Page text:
Boxwood is loved by many gardeners: it is well behaved, slow-growing and has very small evergreen leaves that are a shiny green all year. They make great miniature hedges. I have avoided it because in the old days it was marginally hardy here. Now we have varieties that sneer at temperatures of 25 below and colder. Korean boxwood varieties such as Green Gem, Green Velvet and Green Mountain shouldn’t suffer winter burn or winter kill.
Oasis is very easy to cut. I used a long serrated bread knife, but you could use any knife. I soaked the sphere in water for 15 minutes or so, rotating it a few times and holding it under water so the entire thing would be well soaked. Then I took an old fashioned wire coat hanger and cut out a section. I kept the top hook portion, one angled side and the bottom wire. I straightened it out with a pair of needle nose pliers, and pushed it through the globe. I then twisted the bottom inch of wire to a right angle, and slipped a big fender washer on it to help support the sphere once I hung it, and to keep the delicate Oasis from being damaged by the wire.
I hung the ball from my chandelier and began the easy part: decorating it. I cut pieces of greenery into roughly 6-inch pieces, and gently poked them into the Oasis. I started at the top, creating concentric circles of white pine, then boxwood, balsam fir, another layer of boxwood, then azalea and rhododendron, and finally finishing up with more boxwood. Once I passed the “equator” I turned the leaves so that the shiny side would be facing down.
I used my pocket knife to shave off needles of the fir (which did not pull off easily), and to remove any lumps in the stems. On thicker branches, I shaved of a little wood to make a thinner branch to poke into the Oasis.
At the very bottom I attached a bow made of red ribbon, wiring it onto the hook at bottom after removing the washer. That insured that the wire would not pull though the Oasis, which is very delicate.
It was gorgeous. A globe of green with a nice variety of textures and colors of green. All it needed was some red berries. So my dog Daphne and I jumped in the car and drove to the nearest swamp. I had put on my tall boots, just in case some wading was required. Little did I know.
Our native holly, which loses its leaves, is called winterberry (Ilex verticillata). In the wild it lives in swamps, but is also a good landscape plant with loads of bright red berries. It is dioecious, meaning it has male and female plants; if you want berries, buy a male to go with your females (one male can service several females).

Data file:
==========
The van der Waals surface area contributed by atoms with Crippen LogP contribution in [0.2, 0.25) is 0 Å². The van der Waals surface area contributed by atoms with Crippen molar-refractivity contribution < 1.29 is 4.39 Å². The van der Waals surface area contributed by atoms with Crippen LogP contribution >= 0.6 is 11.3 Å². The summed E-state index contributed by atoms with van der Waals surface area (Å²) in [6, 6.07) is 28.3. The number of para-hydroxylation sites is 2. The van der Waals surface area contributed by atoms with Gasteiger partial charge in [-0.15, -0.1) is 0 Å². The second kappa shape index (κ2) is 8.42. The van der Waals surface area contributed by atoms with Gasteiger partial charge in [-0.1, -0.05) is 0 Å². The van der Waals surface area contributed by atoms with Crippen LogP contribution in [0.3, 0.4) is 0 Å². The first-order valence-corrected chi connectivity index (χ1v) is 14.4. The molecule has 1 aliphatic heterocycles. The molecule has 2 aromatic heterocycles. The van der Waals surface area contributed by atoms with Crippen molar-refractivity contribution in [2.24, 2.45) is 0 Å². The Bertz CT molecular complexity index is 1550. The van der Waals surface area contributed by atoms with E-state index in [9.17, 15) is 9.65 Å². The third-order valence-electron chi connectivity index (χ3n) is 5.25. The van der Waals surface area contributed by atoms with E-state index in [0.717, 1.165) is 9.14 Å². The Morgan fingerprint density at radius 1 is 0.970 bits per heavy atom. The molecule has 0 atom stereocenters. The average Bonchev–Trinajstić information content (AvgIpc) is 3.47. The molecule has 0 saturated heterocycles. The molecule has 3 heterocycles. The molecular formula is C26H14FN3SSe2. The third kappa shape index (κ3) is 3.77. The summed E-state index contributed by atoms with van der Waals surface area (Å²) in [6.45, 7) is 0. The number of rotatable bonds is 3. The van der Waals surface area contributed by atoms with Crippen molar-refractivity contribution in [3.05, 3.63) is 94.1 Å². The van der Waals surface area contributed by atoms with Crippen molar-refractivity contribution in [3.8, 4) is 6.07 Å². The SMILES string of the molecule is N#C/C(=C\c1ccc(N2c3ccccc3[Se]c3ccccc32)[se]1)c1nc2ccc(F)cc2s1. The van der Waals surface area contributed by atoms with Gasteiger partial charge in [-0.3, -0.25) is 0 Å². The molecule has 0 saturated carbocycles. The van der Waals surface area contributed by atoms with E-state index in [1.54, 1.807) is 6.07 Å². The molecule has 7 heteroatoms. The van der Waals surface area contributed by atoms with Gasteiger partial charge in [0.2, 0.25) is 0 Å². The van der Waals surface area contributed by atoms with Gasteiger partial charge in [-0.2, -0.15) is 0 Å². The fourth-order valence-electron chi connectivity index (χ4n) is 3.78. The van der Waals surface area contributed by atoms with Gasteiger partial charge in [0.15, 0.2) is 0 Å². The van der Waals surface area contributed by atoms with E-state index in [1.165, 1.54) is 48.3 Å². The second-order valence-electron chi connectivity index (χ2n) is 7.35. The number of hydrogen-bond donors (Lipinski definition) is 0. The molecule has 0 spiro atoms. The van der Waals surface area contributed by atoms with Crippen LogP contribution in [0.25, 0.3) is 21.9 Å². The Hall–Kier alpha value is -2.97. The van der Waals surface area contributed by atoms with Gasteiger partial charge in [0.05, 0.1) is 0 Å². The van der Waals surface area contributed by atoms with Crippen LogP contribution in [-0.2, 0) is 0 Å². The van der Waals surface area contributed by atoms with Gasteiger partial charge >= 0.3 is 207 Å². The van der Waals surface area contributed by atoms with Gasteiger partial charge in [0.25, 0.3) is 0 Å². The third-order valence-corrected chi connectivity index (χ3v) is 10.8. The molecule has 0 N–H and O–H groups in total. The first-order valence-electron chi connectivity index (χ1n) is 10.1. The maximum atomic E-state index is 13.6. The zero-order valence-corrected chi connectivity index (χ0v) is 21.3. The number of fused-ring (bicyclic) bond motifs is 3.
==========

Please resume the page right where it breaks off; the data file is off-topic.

I cut some branches for my kissing ball and was leaving the swamp when, with a crack, I fell through the ice and water filled my boots. If I’d been captured on camera I might have started a new trend –icy water in boots instead of a bucket of ice water on the head. I laughed. Later, I poked stems of red berries into the kissing ball. It certainly brightens up the room, and I grin when I remember getting those red berries.
Henry Homeyer lives in Cornish Flat, NH. His books are available from his web site, www.Gardening-Guy.com. Contact him at firstname.lastname@example.org or P.O. Box 364, Cornish Flat, NH 03746.
I know people who say we shouldn’t be cutting down trees just to brighten our houses for the holidays. Trees are, after all, sequestering carbon and making our environment cleaner, greener, and all that. I say “Bah Humbug!” and will cut a fresh tree from my neighborhood tree farmer. But if you want to be a Greenie, here is what you need to know about using a live tree with the idea of then planting it outside after the holidays.
First know that chances of survival are only 50-50 or thereabouts. Planting a tree in New England in January is not easy. For starters, the ground may be frozen. And keeping a tree hydrated and happy in the house is a challenge, even for an attentive tree steward. But let’s see how you can improve your odds. I’ve never had a live tree in the house, so I spoke with Norm Longacre, of Longacre’s Nursery in Lebanon, NH for some helpful hints.
Norm said that you should think small. A six-foot tree will have a big, heavy rootball, and will be harder to move and harder to plant. Think three to four feet tall, maximum, and even smaller if you can. The best? A tabletop tree.
He said to buy a fir or spruce that has been grown in a plastic container, not one that is recently dug up or wrapped in burlap. Place the tree in the coolest part of the house – and never near a radiator or woodstove.